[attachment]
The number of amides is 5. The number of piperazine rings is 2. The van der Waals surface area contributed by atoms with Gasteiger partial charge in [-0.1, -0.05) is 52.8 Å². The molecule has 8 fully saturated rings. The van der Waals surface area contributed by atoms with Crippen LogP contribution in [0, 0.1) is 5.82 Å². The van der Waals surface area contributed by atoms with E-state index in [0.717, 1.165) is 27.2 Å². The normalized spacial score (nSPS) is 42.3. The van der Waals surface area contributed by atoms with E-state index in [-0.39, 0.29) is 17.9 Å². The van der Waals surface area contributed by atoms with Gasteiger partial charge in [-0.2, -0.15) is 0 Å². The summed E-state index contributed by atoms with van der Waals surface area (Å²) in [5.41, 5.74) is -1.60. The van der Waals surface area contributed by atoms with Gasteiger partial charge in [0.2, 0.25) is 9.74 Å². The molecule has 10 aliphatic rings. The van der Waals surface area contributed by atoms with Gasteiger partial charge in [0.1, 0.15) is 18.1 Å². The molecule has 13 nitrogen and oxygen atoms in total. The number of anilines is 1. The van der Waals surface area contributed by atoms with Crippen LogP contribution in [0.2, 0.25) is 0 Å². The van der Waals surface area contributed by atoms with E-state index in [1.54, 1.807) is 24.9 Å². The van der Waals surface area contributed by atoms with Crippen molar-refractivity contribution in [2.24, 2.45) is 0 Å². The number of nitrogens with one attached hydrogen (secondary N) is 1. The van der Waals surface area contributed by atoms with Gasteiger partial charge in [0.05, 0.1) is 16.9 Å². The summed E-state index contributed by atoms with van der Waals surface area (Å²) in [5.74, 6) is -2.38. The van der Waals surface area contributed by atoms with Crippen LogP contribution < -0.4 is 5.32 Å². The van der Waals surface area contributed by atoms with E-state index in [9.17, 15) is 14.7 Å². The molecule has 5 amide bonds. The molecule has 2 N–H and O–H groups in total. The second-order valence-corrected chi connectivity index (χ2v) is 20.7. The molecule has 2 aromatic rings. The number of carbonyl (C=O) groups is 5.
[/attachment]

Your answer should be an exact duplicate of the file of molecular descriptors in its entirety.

The number of amides is 5. The number of piperazine rings is 2. The van der Waals surface area contributed by atoms with Gasteiger partial charge in [-0.1, -0.05) is 52.8 Å². The molecule has 8 fully saturated rings. The van der Waals surface area contributed by atoms with Crippen LogP contribution in [0, 0.1) is 5.82 Å². The van der Waals surface area contributed by atoms with E-state index in [0.717, 1.165) is 27.2 Å². The normalized spacial score (nSPS) is 42.3. The van der Waals surface area contributed by atoms with E-state index in [-0.39, 0.29) is 17.9 Å². The van der Waals surface area contributed by atoms with Gasteiger partial charge in [-0.2, -0.15) is 0 Å². The summed E-state index contributed by atoms with van der Waals surface area (Å²) in [5.41, 5.74) is -1.60. The van der Waals surface area contributed by atoms with Gasteiger partial charge in [0.2, 0.25) is 9.74 Å². The molecule has 10 aliphatic rings. The van der Waals surface area contributed by atoms with Gasteiger partial charge in [0.1, 0.15) is 18.1 Å². The molecule has 13 nitrogen and oxygen atoms in total. The number of anilines is 1. The van der Waals surface area contributed by atoms with Crippen LogP contribution in [0.2, 0.25) is 0 Å². The van der Waals surface area contributed by atoms with E-state index in [1.54, 1.807) is 24.9 Å². The van der Waals surface area contributed by atoms with Crippen molar-refractivity contribution in [2.24, 2.45) is 0 Å². The number of nitrogens with one attached hydrogen (secondary N) is 1. The van der Waals surface area contributed by atoms with Gasteiger partial charge in [0.05, 0.1) is 16.9 Å². The summed E-state index contributed by atoms with van der Waals surface area (Å²) in [5.74, 6) is -2.38. The van der Waals surface area contributed by atoms with Crippen LogP contribution < -0.4 is 5.32 Å². The van der Waals surface area contributed by atoms with E-state index in [9.17, 15) is 14.7 Å². The molecule has 5 amide bonds. The molecule has 2 N–H and O–H groups in total. The second-order valence-corrected chi connectivity index (χ2v) is 20.7. The molecule has 2 aromatic rings. The number of carbonyl (C=O) groups is 5.